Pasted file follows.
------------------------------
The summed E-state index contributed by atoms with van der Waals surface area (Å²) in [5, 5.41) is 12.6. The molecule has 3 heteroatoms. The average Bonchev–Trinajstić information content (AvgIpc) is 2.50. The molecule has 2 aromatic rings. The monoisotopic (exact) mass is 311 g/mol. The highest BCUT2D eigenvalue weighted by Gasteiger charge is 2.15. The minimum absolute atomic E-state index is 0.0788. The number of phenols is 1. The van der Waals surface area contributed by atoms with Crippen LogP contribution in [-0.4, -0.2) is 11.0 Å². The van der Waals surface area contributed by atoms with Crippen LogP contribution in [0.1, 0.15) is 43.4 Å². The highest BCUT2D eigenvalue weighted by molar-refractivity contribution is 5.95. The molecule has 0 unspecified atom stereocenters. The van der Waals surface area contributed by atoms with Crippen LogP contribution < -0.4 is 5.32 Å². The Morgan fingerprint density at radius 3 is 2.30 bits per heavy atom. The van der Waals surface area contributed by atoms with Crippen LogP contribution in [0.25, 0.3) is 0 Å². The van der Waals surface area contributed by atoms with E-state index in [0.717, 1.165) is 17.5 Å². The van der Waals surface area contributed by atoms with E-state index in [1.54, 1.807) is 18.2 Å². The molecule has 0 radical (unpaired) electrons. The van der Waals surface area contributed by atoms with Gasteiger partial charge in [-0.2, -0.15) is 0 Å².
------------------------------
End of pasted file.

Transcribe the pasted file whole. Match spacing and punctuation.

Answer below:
The summed E-state index contributed by atoms with van der Waals surface area (Å²) in [5, 5.41) is 12.6. The molecule has 3 heteroatoms. The average Bonchev–Trinajstić information content (AvgIpc) is 2.50. The molecule has 2 aromatic rings. The monoisotopic (exact) mass is 311 g/mol. The highest BCUT2D eigenvalue weighted by Gasteiger charge is 2.15. The minimum absolute atomic E-state index is 0.0788. The number of phenols is 1. The van der Waals surface area contributed by atoms with Crippen LogP contribution in [-0.4, -0.2) is 11.0 Å². The van der Waals surface area contributed by atoms with Crippen LogP contribution in [0.1, 0.15) is 43.4 Å². The highest BCUT2D eigenvalue weighted by molar-refractivity contribution is 5.95. The molecule has 0 unspecified atom stereocenters. The van der Waals surface area contributed by atoms with Crippen LogP contribution < -0.4 is 5.32 Å². The Morgan fingerprint density at radius 3 is 2.30 bits per heavy atom. The van der Waals surface area contributed by atoms with Crippen LogP contribution in [0.25, 0.3) is 0 Å². The van der Waals surface area contributed by atoms with E-state index in [0.717, 1.165) is 17.5 Å². The van der Waals surface area contributed by atoms with E-state index in [1.54, 1.807) is 18.2 Å². The molecule has 0 radical (unpaired) electrons. The van der Waals surface area contributed by atoms with Gasteiger partial charge in [-0.2, -0.15) is 0 Å².